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Something Trump Got Right

. 3 min read
Something Trump Got Right

by Bryce Bennett

Finishing up an entirely inappropriate, mafioso-esque call with Georgia’s Secretary of State, Brad Raffensperger, on January 2nd, President Donald J. Trump offered up a thought that might qualify as his most politically insightful. He had one last chance to convince Raffensperger, a Republican elected official, to recalculate the election results. His closing argument:

“'re going to have people just not voting. They don't want to vote. They hate the state, they hate the governor and they hate the Secretary of State. I will tell you that right now. The only people like you are people that will never vote for you.”

Even for a guy known for speaking his mind, this stood out as an especially honest read of the situation. We’ve all been told a hundred times now that, to Trump, facts are subordinate to his ego. Truth is characterized by its usefulness to him personally. The fact that he would try to bully someone into doing what is best for himself was not surprising to anyone.

What jarred me was hearing Trump say something that’s 100 percent true.

In the Trump era, a certain cast of characters—Sen. Mitt Romney, George Conway, House Republicans who voted to impeach, et al.—have engendered a distinct sort of respect from folks to their left. These brave RINOs—while far from heroes, and still objects of scorn to many progressives—have at least distinguished themselves as “not in the Trump cult.” What is their reward?

They have more clout than their peers with a group of people who will probably never vote for them. Liberals may be grateful that people like Raffensperger stood up to Trump’s recent power grab, but they’re still going to vote for the more progressive candidate in most races. Trump is right: In a polarized, two-party system of electoral politics, winning points with the other side gets you nowhere.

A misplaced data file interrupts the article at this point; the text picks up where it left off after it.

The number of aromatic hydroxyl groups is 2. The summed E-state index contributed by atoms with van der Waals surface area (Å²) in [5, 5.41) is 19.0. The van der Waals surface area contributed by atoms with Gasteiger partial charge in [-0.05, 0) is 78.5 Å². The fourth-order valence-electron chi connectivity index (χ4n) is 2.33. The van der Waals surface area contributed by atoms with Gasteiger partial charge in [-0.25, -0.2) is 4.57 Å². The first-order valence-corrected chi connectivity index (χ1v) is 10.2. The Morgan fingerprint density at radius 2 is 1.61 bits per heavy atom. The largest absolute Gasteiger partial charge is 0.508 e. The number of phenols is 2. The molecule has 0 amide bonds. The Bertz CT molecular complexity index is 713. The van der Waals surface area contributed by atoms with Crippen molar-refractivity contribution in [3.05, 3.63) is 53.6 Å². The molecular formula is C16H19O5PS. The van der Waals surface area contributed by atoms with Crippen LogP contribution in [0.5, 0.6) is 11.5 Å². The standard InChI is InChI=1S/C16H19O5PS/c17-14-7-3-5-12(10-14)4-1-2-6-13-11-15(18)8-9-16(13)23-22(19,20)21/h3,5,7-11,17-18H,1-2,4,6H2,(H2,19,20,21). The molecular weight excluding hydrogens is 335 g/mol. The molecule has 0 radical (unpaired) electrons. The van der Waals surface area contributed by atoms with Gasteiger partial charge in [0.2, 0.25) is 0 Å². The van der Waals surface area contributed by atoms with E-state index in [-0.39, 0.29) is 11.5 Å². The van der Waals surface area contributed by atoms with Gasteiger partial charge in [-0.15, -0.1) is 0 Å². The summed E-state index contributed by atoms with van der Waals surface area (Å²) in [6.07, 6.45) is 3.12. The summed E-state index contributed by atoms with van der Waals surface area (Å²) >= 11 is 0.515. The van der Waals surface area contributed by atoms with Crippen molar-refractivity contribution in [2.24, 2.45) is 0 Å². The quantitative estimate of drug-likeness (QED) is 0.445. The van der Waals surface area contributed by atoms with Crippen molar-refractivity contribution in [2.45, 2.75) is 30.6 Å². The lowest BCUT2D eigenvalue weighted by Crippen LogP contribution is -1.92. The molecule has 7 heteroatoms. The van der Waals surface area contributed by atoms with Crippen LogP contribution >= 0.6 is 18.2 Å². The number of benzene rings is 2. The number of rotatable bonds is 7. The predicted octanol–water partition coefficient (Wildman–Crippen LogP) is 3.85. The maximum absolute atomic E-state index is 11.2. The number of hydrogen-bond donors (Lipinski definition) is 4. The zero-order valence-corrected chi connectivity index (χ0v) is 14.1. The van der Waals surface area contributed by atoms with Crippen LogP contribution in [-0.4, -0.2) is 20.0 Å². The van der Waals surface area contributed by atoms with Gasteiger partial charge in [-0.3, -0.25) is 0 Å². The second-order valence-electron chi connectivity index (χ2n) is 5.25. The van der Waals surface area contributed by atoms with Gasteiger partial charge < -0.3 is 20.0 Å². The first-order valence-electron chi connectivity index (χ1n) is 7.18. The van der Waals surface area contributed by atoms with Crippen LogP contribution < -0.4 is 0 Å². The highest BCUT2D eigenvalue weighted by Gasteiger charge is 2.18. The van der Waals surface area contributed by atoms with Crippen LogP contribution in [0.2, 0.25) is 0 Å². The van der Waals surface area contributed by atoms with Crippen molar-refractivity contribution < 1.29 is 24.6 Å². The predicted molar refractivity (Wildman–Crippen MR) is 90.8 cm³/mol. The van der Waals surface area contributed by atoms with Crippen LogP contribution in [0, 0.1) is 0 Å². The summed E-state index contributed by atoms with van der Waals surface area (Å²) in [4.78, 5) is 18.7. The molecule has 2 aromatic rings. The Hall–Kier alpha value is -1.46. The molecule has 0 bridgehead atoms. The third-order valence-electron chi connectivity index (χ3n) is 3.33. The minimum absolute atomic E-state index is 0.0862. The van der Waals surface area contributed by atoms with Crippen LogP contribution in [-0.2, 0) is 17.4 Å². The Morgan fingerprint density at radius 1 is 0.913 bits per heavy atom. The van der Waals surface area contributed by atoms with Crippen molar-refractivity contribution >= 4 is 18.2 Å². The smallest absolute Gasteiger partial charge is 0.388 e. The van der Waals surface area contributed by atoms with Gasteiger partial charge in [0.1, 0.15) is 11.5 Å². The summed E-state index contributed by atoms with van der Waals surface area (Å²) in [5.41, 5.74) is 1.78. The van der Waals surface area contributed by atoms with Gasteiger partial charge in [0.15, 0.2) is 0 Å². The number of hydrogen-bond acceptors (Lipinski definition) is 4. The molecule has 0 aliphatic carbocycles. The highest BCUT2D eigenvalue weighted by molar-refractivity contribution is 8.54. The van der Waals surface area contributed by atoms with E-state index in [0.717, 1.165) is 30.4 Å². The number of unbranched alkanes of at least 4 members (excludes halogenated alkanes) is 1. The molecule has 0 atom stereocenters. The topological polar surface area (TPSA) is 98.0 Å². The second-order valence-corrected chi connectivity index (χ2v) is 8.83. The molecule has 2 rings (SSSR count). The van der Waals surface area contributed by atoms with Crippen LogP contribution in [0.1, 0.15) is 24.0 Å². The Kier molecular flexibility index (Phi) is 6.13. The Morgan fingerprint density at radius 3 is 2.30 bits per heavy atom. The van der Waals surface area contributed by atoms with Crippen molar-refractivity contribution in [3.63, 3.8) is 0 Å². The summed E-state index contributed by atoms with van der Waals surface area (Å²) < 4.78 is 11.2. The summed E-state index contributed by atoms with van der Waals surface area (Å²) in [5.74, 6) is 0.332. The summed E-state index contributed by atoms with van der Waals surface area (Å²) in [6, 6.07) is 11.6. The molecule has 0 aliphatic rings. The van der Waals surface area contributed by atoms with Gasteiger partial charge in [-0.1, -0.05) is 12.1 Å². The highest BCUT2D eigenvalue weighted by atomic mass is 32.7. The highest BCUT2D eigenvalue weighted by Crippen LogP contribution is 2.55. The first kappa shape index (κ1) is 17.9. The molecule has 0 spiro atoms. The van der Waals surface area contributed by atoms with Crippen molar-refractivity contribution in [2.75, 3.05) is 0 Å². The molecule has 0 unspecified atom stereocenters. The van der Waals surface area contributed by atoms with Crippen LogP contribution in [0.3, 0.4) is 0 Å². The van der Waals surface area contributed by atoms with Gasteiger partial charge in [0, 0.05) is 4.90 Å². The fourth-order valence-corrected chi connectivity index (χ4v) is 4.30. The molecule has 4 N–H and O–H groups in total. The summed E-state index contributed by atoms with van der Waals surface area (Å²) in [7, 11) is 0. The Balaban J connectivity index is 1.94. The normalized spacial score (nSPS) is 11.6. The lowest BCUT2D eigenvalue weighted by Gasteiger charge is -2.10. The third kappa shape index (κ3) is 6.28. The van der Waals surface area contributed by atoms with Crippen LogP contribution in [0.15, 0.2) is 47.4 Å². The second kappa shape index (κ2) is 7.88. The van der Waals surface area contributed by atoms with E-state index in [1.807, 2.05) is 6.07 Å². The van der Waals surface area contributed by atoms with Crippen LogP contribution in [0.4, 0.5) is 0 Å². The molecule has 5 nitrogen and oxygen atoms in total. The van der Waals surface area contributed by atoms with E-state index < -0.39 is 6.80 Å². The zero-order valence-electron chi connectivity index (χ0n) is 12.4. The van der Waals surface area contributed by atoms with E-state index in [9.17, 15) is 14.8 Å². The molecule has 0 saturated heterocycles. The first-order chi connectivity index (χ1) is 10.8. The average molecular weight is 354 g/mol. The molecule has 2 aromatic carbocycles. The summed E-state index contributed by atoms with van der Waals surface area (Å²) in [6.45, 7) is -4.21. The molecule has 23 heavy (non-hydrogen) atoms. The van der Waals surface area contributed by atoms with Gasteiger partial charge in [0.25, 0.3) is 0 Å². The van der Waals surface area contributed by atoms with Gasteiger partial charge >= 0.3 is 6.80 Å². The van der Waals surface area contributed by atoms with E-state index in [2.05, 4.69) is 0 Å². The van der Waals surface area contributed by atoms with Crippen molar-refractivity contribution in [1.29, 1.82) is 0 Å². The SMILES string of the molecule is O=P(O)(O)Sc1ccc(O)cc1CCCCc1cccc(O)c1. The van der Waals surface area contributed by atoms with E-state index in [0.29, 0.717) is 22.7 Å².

The electoral incentive for ethical behavior may soon vanish from general elections. When push comes to shove, a candidate’s personal ethics have become tertiary to their policy positions and partisan affiliation. In fact, for a lot of us, the issues are so important that we believe a person’s political positions define their personal ethics.

A lot of the damage Trump did was not because of his conservative policies, but because he was a narcissistic lunatic who sucked at his job. A more competent conservative President might have done something about covid-19; a less volatile conservative President may have had the sense to not attack peaceful protestors with federal police; a less narcissistic conservative President would have accepted the results of a democratic election. Trump’s weaknesses were obvious to (nearly) everyone, but they were subordinate to righteous tax cuts and blessed conservative judges. Once the right elevated their policy goals above the old-fashioned platitudes of past generations—notions such as civility in public life—they opened the door to rationalize any kind of bad behavior.

As many see it, the increasing propensity of the right to take the low road creates pressure for their opposition to follow suit. You never win playing by the old rules of the game. The left needs to learn how to fight back but risks repeating the mistakes of the right if it loses sense of where this all is heading.

The upshot is that it’s up to us (liberals, progressives, centrist democrats, socialists, and political agnostics who are into Andrew Yang) to elevate Democratic candidates with integrity. While the dirtbag left is obviously cool as an aesthetic, the reality is that contempt for institutions and a disregard for civility are not glamorous. If it becomes necessary to treat the opposition as the enemy, this tactic should be taken with seriousness and caution. Putting our faith in anyone who shows tyrannical tendencies—no matter their ideology—is a dangerous game.

The day may come when a reality TV star runs for president as a Democrat, campaigning on issues of social justice and prison reform. Conservatives will obviously hate them, as is customary. The question is: if a narcissistic aristocrat runs on the right platform, will you give them a chance?

Get to know Bryce better: @bbennett3